Emerging technologies are making it possible for insurers to use data to form a stronger foundation for decision-making at every level of the insurance company. Leading insurers will enable machines to harvest and act on intelligence. Most insurers (86 percent) believe that using “intelligent automation,” driven by artificial intelligence, will give them a significant competitive advantage by enabling them to innovate and create new business processes. In fact, 82 percent of insurers said that automation driven by artificial intelligence will be seamlessly embedded into every aspect of the business in the next five years.
Insurers need to embrace disruption and adopt technologies that will enable them to do things differently–and not like a traditional insurer. Insurers will use technology to gain a deeper understanding of the emerging needs of their customers, partners and employees, and platform-driven ecosystems can help inform this understanding. In fact, the vast majority (94 percent) of insurers believe that adopting a platform-based business model and engaging in ecosystems of digital partners is critical to their success; and 83 percent believe these business models will become part of their organization’s core growth strategy within three years.
The move toward digital has created many new risks for insurers, including new security threats, demand for transparent use of sensitive data, and questions around ethical use of new technologies. In fact, more than three-quarters (78 percent) of insurers believe that they are exposed to more risk than they are equipped to handle as a digital business. ‘Digital trust’ will need to be considered and integrated into the development process for everything they do moving forward.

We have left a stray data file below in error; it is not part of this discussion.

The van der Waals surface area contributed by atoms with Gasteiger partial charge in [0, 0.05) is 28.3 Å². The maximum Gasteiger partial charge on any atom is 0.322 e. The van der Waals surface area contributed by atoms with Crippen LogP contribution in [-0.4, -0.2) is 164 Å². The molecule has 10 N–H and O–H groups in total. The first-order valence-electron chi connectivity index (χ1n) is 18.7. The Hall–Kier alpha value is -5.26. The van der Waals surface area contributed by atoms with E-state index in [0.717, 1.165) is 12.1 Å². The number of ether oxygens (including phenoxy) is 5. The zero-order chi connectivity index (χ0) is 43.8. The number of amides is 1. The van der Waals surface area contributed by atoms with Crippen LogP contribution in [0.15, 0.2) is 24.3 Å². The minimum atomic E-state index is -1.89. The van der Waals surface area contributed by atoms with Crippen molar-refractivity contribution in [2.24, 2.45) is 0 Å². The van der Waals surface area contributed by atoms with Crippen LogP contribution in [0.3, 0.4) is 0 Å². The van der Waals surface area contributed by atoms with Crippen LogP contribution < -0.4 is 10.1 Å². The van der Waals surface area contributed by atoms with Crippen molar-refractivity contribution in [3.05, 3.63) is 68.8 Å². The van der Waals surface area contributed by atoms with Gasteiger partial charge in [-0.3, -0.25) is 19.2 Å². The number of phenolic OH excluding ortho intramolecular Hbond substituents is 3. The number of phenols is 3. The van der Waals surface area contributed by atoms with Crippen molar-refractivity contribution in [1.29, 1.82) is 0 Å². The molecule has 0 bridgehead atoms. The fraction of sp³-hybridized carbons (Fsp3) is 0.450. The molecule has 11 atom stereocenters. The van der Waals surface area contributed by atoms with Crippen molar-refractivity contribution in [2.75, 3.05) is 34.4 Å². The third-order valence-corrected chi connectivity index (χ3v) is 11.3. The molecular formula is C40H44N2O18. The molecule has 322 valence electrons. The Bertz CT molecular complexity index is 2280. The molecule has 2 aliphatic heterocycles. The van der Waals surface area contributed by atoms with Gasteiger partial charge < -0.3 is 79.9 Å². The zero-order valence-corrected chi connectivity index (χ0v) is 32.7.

“It’s not about using more technology, but on enabling people – consumers, workers and ecosystem partners – to accomplish more with technology,” Cusano said. “It’s about changing the corporate culture to see technology as a means to help people adapt and learn, create new solutions, drive change and disrupt the status quo. Whatever their role, all of an insurer’s employees need to expect change, understand its impact and keep pace by evolving and adding to their skills. This will require insurers to develop workforce strategies that prepare all their workers to adapt to the new organizational culture, way of working and customer behavior of the digital era.”
Accenture Research conducted a global survey of more than 3,100 business and IT executives across 11 countries and 12 industries to capture insights into the adoption of emerging technologies. The insurance industry report is based on the sample of 445 respondents from insurance companies across the world. The survey helped identify the key issues and priorities for technology adoption and investment. Respondents were mostly C-level executives and directors, with some functional and line-of-business leads, at companies with annual revenues of at least US$500 million, with the majority of companies having annual revenues greater than US$6 billion.
Accenture is a leading global professional services company, providing a broad range of services and solutions in strategy, consulting, digital, technology and operations. Combining unmatched experience and specialized skills across more than 40 industries and all business functions – underpinned by the world’s largest delivery network – Accenture works at the intersection of business and technology to help clients improve their performance and create sustainable value for their stakeholders. With approximately 373,000 people serving clients in more than 120 countries, Accenture drives innovation to improve the way the world works and lives. Visit us at www.accenture.com.